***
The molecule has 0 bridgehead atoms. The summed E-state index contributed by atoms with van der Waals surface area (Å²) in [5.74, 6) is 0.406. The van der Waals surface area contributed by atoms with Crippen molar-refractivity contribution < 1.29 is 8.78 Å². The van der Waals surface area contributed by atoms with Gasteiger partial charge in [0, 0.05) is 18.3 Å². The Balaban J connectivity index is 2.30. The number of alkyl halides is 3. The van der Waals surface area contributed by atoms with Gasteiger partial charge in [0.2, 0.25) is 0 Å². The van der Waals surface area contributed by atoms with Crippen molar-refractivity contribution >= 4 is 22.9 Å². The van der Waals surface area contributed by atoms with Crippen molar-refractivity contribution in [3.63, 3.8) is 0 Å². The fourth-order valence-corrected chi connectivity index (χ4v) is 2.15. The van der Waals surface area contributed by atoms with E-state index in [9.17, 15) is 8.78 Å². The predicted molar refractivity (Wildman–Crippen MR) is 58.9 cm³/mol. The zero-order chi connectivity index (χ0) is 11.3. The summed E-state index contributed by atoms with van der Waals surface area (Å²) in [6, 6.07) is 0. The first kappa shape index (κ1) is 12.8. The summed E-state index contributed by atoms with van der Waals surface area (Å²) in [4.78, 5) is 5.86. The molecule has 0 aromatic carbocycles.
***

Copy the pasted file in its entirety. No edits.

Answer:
The molecule has 0 bridgehead atoms. The summed E-state index contributed by atoms with van der Waals surface area (Å²) in [5.74, 6) is 0.406. The van der Waals surface area contributed by atoms with Crippen molar-refractivity contribution < 1.29 is 8.78 Å². The van der Waals surface area contributed by atoms with Gasteiger partial charge in [0, 0.05) is 18.3 Å². The Balaban J connectivity index is 2.30. The number of alkyl halides is 3. The van der Waals surface area contributed by atoms with Gasteiger partial charge in [0.2, 0.25) is 0 Å². The van der Waals surface area contributed by atoms with Crippen molar-refractivity contribution >= 4 is 22.9 Å². The van der Waals surface area contributed by atoms with Crippen molar-refractivity contribution in [3.63, 3.8) is 0 Å². The fourth-order valence-corrected chi connectivity index (χ4v) is 2.15. The van der Waals surface area contributed by atoms with E-state index in [9.17, 15) is 8.78 Å². The predicted molar refractivity (Wildman–Crippen MR) is 58.9 cm³/mol. The zero-order chi connectivity index (χ0) is 11.3. The summed E-state index contributed by atoms with van der Waals surface area (Å²) in [6, 6.07) is 0. The first kappa shape index (κ1) is 12.8. The summed E-state index contributed by atoms with van der Waals surface area (Å²) in [4.78, 5) is 5.86. The molecule has 0 aromatic carbocycles.